Donald Trump can’t get enough ‘strong’ authoritarians

Which in itself is not surprising. After all, Trump was an open admirer of Orban’s time in office — even going so far as to welcome the prime minister to the White House in 2019, an honor Orban has long denied by previous US presidents. And Orban will be up for a fourth term this spring, which explains Trump’s support timing.

But, the words Trump used to endorse Orban are worth spending some time on as they are revealing the importance the former president places in a leader. Here’s Trump Support:

“Hungary’s Viktor Orbán truly loves his country and wants security for his people. He has done a mighty and wonderful job protecting Hungary, stopping illegal immigration, creating jobs, doing business, and the upcoming Should be allowed to do this in elections. He is a strong leader and respected by all. He has my full support and support to be re-elected as Prime Minister!”

I want to draw your attention specifically to two adjectives that Trump used in endorsement: “powerful” and “strong.” And I must suggest that Trump is not in spite of his authoritarian tendencies but for Orban. Since from them.

Consider what Orban has done in recent years to consolidate power and establish himself in the mold of an ideal authoritarian:

1. Occupied the university system in the country
3. Textbooks changed to reflect their anti-immigrant stance
4. crack down on independent media

There is much more – and more – but you get the general gist: Over the past decade Orban has sought to consolidate power and eliminate both his opposition and the country’s independent media. And Trump praises him for it.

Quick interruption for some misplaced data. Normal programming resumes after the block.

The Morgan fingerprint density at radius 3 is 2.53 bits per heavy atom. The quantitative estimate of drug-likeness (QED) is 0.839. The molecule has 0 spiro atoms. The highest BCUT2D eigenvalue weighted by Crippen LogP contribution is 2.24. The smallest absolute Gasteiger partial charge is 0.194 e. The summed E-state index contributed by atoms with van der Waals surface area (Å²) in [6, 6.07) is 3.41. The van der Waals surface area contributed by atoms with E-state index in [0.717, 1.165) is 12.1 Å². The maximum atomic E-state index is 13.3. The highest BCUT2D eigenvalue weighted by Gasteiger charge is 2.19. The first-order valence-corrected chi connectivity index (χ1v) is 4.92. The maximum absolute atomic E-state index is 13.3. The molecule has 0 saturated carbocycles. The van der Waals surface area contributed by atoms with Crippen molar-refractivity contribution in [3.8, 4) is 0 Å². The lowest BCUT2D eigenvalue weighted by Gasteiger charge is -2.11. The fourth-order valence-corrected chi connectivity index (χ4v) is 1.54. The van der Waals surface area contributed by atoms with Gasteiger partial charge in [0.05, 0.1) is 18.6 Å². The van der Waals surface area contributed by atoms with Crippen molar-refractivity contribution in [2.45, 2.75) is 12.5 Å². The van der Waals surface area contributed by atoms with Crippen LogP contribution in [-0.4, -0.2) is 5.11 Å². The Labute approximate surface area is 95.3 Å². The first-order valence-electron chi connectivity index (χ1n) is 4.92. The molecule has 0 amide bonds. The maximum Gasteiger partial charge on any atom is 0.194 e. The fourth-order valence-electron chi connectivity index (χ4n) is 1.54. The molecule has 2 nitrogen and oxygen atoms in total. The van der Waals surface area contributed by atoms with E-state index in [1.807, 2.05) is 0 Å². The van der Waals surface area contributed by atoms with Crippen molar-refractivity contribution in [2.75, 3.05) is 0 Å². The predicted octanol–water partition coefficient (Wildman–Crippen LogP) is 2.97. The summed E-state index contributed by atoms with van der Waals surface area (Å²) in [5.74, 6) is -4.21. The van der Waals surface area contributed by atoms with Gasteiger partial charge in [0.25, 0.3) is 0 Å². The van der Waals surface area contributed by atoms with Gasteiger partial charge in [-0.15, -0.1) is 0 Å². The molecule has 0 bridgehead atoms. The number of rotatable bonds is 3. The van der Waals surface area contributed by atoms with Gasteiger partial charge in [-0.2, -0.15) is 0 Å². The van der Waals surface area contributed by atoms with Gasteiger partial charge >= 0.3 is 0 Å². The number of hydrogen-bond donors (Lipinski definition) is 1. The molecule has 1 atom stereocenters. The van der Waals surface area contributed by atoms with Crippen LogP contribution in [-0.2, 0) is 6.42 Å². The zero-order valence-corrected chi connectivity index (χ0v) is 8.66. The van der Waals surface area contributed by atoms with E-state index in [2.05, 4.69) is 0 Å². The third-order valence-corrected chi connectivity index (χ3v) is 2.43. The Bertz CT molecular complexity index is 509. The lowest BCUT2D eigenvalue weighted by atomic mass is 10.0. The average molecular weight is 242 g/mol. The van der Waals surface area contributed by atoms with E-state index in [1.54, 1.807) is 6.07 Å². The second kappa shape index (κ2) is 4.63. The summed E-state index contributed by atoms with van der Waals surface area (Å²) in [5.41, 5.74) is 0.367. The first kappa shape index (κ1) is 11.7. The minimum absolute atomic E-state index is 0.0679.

And it’s not just Orban. During Trump’s time as a presidential candidate and then in office, he regularly praised authoritarian leaders for their strength and ferocity. (Emphasis below is mine.)

On Russian President Vladimir Putin: “Man very Strong control over a country. Now, it’s a very different system and I don’t like this system, but certainly in that system, he has been a leader. There have been more leaders than our President.”
On Chinese President Xi Jinping: “And I like President Xi very much. I consider him a friend, and – but I like him very much. I know him very well. He is one strong general management perspectiveYes Gentleman, isn’t it? any one – that’s the one strong man tough man,
On Turkish President Recep Tayyip Erdogan: “President Erdogan. He is HarshBut I get along with him. And maybe that’s a bad thing, but I think it’s a really good thing.”
The point here is very simple: Trump very much believes it may be right. He admires authoritarians like Orban (and Brazilian President Jair Bolsonaro, whom he supported last year) because they are attracted by their ability to do whatever they want whenever they want. He is not concerned with the effects of having a leader like Orban on a free society. His thought process never goes that far; It’s just that these people are tough, and Trump not only likes tough but aspires to be tough like him.

Of course, there’s a big difference between being strong (or tough) and being fair. Power is not knowledge – and often power undermines knowledge.

It seems Trump doesn’t understand that difference – or just doesn’t care. Leaders in their minds take away as much power as they can. Which explains not only his support for Orban but his continued efforts to undermine the free and fair 2020 presidential election.


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